The 2014 election could not contrast more markedly with the 2012 contest. Sisi’s election took place amidst increasing repression, and politicians had trouble convincing even their own supporters to cast votes in a race whose outcome many regarded as predetermined. Officials were adamant that turnout topped 30 percent by the afternoon of May 27, despite reports of deserted polling stations. Their confidence was transparent bravado. In order to persuade Egyptians to enter voting booths, the second day of balloting was declared a state holiday, train fares were suspended to allow convenient travel and a fine of 500 Egyptian pounds was imposed for failing to show up. The regime-friendly media did its part, with TV anchors castigating non-voters in lurid terms. Some presenters went so far as to say, “Any woman who goes shopping instead of voting should be shot or shoot herself.” At the end of day two, the Presidential Election Committee suddenly decided to extend the election through May 28, arguing that hot weather had deterred would-be voters. This more-than-faint desperation heightened concerns about public participation, not to mention the reliability of official election data. In the meantime, Sabbahi and opposition parties such as Dustour withdrew their election monitors, saying that the observers had been assaulted, banned from entering polling stations and referred to military investigators.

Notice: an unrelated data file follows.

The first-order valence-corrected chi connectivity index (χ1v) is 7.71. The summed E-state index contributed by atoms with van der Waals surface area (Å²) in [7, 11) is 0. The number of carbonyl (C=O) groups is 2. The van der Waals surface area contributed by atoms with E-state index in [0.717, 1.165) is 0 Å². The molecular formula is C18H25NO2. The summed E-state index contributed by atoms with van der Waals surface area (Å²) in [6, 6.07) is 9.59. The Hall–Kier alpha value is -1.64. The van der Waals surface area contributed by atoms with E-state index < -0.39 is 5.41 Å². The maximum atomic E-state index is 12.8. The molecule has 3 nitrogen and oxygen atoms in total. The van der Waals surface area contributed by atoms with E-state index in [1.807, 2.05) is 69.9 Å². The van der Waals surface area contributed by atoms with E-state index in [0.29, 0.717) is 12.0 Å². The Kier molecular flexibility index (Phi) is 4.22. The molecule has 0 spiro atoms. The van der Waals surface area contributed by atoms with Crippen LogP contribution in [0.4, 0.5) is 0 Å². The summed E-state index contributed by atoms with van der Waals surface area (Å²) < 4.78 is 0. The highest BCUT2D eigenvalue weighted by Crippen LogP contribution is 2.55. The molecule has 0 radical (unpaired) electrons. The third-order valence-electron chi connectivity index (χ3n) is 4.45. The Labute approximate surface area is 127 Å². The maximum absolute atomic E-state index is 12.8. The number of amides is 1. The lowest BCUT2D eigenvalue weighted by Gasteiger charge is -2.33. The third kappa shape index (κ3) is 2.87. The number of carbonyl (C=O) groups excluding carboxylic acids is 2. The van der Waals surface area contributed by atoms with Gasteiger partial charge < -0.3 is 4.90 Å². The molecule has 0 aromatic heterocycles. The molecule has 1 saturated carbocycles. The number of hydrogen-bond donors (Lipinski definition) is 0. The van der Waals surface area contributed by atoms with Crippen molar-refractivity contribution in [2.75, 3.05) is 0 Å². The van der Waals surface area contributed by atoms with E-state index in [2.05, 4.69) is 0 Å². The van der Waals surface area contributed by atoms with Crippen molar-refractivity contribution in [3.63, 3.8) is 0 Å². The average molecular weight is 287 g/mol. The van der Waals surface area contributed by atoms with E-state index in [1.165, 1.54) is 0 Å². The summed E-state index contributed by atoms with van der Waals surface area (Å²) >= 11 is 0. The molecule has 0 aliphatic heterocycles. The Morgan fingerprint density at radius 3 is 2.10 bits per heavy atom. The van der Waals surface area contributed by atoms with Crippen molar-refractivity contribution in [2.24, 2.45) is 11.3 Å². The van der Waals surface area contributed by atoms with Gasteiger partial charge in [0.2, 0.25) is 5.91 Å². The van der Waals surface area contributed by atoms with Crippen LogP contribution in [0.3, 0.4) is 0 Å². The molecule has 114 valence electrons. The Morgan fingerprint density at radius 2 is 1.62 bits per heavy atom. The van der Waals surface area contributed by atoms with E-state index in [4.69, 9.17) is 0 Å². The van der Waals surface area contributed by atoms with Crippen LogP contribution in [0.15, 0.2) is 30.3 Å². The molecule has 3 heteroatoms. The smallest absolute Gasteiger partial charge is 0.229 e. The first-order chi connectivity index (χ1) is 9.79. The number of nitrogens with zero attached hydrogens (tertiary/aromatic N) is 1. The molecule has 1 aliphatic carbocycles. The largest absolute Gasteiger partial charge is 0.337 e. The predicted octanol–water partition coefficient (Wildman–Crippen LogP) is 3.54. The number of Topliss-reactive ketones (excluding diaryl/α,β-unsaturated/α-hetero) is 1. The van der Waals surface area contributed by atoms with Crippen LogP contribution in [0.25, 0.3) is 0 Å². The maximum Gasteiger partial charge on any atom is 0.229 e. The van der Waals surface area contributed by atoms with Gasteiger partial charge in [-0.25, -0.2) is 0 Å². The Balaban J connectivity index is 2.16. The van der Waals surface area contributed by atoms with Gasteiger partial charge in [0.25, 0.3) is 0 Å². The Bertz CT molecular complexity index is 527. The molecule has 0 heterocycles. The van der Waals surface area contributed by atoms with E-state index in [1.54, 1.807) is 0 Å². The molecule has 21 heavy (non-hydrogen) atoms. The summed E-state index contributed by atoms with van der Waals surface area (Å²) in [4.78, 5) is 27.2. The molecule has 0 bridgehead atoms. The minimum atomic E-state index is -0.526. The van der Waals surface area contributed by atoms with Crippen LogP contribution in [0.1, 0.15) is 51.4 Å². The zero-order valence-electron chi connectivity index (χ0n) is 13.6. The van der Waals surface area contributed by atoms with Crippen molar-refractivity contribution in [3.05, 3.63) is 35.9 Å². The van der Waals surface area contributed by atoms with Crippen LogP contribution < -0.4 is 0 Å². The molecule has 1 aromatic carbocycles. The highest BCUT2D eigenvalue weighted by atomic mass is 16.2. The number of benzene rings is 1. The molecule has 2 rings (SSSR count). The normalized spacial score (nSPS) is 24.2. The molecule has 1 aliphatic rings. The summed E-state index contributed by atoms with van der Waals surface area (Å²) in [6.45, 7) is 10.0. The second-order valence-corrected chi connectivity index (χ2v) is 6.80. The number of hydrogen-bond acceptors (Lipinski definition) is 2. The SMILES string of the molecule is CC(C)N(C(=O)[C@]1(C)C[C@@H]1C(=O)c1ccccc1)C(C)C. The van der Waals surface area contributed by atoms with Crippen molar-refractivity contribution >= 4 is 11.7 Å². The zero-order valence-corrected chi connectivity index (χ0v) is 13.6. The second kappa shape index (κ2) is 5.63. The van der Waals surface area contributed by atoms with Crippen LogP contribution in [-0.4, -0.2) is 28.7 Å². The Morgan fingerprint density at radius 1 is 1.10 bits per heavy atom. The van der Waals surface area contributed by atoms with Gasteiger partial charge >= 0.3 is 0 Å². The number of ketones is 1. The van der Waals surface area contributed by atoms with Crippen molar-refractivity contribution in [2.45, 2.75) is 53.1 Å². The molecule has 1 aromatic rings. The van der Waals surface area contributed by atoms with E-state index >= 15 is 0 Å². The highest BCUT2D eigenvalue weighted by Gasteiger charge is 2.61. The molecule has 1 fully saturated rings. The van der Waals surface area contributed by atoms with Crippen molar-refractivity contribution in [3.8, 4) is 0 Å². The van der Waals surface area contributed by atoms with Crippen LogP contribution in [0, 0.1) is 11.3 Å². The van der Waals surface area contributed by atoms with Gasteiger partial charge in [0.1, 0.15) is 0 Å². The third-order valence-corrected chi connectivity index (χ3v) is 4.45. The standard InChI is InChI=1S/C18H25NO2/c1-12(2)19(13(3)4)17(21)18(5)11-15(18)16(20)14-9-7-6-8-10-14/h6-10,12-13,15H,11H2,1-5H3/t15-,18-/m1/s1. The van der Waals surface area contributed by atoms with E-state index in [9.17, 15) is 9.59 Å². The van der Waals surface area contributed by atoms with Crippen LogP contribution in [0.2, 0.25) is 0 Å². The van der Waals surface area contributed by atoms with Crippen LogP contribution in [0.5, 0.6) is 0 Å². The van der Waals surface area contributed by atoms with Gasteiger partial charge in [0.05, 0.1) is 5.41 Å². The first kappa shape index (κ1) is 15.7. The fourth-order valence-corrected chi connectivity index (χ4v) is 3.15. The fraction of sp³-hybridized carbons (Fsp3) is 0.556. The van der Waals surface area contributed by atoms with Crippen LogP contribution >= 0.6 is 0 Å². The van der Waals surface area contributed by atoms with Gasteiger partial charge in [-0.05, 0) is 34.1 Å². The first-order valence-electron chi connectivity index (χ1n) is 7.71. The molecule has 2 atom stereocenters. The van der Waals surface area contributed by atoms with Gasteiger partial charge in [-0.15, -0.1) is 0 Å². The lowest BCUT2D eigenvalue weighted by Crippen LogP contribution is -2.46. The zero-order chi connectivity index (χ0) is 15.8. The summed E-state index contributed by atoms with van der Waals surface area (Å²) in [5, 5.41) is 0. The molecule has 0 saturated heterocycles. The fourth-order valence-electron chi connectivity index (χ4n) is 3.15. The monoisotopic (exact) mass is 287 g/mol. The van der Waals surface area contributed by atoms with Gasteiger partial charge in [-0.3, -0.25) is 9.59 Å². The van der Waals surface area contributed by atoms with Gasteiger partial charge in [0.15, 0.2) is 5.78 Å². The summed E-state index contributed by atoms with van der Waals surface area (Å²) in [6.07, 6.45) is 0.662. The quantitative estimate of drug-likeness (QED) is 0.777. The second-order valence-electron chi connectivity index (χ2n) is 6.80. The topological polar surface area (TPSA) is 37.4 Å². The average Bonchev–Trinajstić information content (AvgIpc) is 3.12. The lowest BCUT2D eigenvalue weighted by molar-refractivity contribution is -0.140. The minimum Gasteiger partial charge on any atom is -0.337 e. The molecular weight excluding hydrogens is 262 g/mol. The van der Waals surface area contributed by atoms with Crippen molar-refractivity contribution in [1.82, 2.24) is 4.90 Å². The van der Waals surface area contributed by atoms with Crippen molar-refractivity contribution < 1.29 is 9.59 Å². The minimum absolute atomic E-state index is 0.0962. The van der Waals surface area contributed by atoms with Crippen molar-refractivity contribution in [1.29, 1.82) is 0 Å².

The low turnout has to concern the regime that Sisi represents. It is a blow to the perceived legitimacy of the July 2013 coup against Mursi and the Muslim Brothers. Back then, the Tamarrud (Rebellion) movement had collected signatures and filled squares with Mursi opponents from a variety of political backgrounds. The groundswell allowed the army to claim that it was acting in the name of the people. This claim, always tendentious, now looks shakier than ever. Voter fatigue certainly contributed; the 2014 presidential election was the sixth time in four years that Egyptians have been called to the polls, with no clear end to the post-Mubarak transition in sight. The certainty of the outcome did not help, either. But the self-inflicted wound was the harsh repression of any opposition, secular or Islamist, in the months following Mursi’s ouster. Ahmad Mahir, co-founder of the pro-democracy April 6 movement, and leftist and liberal activists like Alaa Abdel Fattah and Mahienour al-Masry have spent time in prison and faced torture under a draconian new protest law. (Al-Masry is still in jail.) Predictably, a range of non-Islamist opposition groups boycotted the voting.